Gratitude is happiness doubled by wonder.
~ GK Chesterton

Sunday, June 22, 2014

Fortnight for Freedom: Day Two






Whilst we do not commemorate the feast day of Saints on a Sunday, I cannot let the opportunity pass to make St. Thomas More be a part of any reflections on religious freedom.  If this weren't a Sunday, then June 22nd would be his feast day.


More's Psalm on Detachment



Give me the grace, Good Lord:
To set the world at naught;

To set the mind fast upon thee,
And not to hang upon the blast of men's mouths.

To be content to be solitary,
Not to long for worldly company.

Little and little utterly to cast off the world,
And rid my mind of all the business thereof;

Not to long to hear of any worldly things,
But that the hearing of worldly phantasies may be to me displeasant;

Gladly to be thinking of God,
Piteously to call for His help;

To lean unto the comfort of God,
Busily to labor to love Him.

To know my own vility and wretchedness,
To humble and meeken myself under the mighty hand of God;

To bewail my sins passed,
For the purging of them patiently to suffer adversity;

Gladly to bear my purgatory here,
To be joyful in tribulations;

To walk the narrow way that leadeth to life,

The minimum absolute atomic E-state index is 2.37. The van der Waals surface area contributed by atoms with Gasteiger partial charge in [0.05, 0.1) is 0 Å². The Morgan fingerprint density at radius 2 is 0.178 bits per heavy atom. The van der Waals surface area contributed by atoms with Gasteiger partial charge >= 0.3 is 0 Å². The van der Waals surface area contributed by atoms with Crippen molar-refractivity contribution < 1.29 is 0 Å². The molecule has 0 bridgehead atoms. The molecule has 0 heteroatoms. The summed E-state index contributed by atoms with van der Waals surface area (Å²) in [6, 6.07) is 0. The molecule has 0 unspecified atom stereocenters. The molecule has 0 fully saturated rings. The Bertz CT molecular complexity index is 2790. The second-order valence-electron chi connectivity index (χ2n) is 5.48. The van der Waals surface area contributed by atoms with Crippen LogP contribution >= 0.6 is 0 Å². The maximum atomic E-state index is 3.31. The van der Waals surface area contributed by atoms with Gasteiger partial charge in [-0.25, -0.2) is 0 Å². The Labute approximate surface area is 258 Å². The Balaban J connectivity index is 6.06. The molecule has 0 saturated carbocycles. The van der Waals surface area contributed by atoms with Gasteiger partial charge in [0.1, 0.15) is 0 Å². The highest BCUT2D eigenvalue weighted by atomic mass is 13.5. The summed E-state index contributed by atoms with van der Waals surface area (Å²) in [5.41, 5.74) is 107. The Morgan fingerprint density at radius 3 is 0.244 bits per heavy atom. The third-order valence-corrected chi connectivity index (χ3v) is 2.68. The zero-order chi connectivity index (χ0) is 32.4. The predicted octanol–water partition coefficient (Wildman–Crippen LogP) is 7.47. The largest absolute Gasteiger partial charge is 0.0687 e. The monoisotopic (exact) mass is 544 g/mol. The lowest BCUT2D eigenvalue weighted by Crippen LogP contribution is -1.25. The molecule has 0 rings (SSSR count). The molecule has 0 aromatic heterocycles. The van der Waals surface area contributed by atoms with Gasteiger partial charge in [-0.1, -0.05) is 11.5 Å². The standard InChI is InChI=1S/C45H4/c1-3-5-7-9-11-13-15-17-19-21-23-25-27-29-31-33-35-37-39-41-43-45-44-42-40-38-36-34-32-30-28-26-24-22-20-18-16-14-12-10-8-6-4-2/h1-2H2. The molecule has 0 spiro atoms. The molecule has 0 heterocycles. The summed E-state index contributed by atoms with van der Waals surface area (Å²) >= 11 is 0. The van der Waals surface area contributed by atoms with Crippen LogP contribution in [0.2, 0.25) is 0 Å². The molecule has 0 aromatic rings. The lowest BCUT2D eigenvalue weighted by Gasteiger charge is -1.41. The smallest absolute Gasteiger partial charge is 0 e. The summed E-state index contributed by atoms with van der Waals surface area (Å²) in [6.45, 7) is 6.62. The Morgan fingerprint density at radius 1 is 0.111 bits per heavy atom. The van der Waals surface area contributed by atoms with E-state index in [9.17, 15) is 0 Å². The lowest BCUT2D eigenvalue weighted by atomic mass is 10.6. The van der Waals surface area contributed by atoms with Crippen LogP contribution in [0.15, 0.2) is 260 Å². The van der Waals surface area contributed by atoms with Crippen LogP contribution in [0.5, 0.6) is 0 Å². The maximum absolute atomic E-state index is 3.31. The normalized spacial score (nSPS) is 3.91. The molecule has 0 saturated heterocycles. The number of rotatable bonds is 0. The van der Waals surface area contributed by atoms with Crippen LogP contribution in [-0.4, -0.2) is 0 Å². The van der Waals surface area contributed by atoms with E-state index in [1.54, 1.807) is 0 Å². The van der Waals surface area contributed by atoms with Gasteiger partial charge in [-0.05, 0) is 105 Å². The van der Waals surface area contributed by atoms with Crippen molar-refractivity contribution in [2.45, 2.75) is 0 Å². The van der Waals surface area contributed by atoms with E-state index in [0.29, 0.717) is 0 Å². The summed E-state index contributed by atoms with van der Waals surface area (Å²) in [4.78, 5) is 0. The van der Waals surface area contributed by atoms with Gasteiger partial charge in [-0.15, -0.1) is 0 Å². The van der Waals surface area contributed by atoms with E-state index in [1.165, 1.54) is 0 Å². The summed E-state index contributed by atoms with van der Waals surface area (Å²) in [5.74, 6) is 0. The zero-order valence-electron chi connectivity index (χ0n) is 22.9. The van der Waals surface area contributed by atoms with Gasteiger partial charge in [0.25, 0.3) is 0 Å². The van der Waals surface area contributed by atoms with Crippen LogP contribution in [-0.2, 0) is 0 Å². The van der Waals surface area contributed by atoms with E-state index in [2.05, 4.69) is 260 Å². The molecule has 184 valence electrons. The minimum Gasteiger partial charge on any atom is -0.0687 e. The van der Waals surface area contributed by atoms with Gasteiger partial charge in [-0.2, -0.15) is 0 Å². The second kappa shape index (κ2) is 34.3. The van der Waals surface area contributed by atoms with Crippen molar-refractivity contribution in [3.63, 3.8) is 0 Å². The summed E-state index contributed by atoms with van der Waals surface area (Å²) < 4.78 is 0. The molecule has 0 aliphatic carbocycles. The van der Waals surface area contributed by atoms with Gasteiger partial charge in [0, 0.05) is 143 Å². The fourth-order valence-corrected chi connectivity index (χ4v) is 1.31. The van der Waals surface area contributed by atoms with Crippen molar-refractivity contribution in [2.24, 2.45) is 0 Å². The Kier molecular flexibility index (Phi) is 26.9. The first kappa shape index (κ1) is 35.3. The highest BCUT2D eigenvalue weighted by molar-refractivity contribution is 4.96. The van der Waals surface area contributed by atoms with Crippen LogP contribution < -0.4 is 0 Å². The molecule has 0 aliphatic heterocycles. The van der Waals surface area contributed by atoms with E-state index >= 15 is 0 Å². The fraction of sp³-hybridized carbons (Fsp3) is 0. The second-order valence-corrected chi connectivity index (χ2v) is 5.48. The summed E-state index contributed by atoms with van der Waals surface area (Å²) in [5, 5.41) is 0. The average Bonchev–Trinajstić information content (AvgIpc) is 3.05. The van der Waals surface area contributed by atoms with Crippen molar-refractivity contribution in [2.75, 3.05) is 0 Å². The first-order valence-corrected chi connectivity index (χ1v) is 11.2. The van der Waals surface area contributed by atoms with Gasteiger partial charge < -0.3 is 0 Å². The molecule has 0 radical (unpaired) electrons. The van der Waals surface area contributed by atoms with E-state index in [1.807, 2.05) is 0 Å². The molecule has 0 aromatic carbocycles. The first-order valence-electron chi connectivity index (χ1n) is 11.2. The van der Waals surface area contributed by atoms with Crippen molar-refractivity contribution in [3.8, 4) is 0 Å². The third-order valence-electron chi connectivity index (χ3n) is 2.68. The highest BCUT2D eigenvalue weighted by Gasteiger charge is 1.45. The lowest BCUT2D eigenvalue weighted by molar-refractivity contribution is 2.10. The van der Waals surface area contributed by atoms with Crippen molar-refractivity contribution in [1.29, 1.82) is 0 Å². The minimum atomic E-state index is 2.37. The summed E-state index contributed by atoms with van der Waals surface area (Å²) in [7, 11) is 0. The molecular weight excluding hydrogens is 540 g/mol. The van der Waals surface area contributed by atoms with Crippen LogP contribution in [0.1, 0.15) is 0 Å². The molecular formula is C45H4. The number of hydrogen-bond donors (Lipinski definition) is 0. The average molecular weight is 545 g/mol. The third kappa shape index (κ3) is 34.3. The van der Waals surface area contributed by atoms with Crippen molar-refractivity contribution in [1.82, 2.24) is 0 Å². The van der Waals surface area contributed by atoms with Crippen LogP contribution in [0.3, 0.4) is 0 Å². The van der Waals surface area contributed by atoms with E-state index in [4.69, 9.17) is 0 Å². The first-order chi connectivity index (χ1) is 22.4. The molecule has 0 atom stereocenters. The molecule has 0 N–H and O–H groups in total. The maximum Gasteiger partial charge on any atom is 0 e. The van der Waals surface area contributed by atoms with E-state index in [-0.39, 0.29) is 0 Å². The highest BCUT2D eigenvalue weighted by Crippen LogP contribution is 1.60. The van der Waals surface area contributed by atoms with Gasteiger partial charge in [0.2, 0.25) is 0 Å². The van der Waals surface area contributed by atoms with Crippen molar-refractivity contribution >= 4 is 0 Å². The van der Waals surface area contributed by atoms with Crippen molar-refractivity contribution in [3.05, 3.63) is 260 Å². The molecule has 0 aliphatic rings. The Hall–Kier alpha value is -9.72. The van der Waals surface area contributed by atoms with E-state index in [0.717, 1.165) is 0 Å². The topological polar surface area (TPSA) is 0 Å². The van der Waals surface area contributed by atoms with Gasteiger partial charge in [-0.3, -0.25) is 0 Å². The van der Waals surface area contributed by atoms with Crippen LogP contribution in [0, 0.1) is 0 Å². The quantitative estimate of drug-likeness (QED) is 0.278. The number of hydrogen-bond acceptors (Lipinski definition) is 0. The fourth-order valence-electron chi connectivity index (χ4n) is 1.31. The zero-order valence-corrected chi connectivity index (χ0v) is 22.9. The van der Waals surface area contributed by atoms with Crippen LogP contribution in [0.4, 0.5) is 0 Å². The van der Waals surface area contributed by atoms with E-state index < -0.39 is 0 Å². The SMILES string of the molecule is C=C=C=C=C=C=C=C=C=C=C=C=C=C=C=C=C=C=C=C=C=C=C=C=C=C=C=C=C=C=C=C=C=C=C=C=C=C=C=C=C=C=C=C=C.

To bear the cross with Christ;

To have the last thing in remembrance,
To have ever afore mine eye my death that is ever at hand;

To make death no stranger to me,
To foresee and consider the everlasting fire of hell;

To pray for pardon before the judge come,
To have continually in mind the passion that Christ suffered for me;

For His benefits uncessantly to give him thanks,
To buy the time again that I before have lost;

To abstain from vain confabulations,
To eschew light foolish mirth and gladness;

Recreations not necessary -- to cut off;
Of worldly substance, friends, liberty, life and all, to set the loss at right naught, for the winning of Christ;

To think my most enemies my best friends,
For the brethren of Joseph could never have done him so much good with their love and favor as they did him with their malice and hatred.

These minds are more to be desired of every man than all the treasures of all the princes and kings, Christian and heathen, were it gathered and laid together all in one heap.


~ Poem written by St. Thomas More whilst imprisoned in the Tower of London, 1534-35
Source

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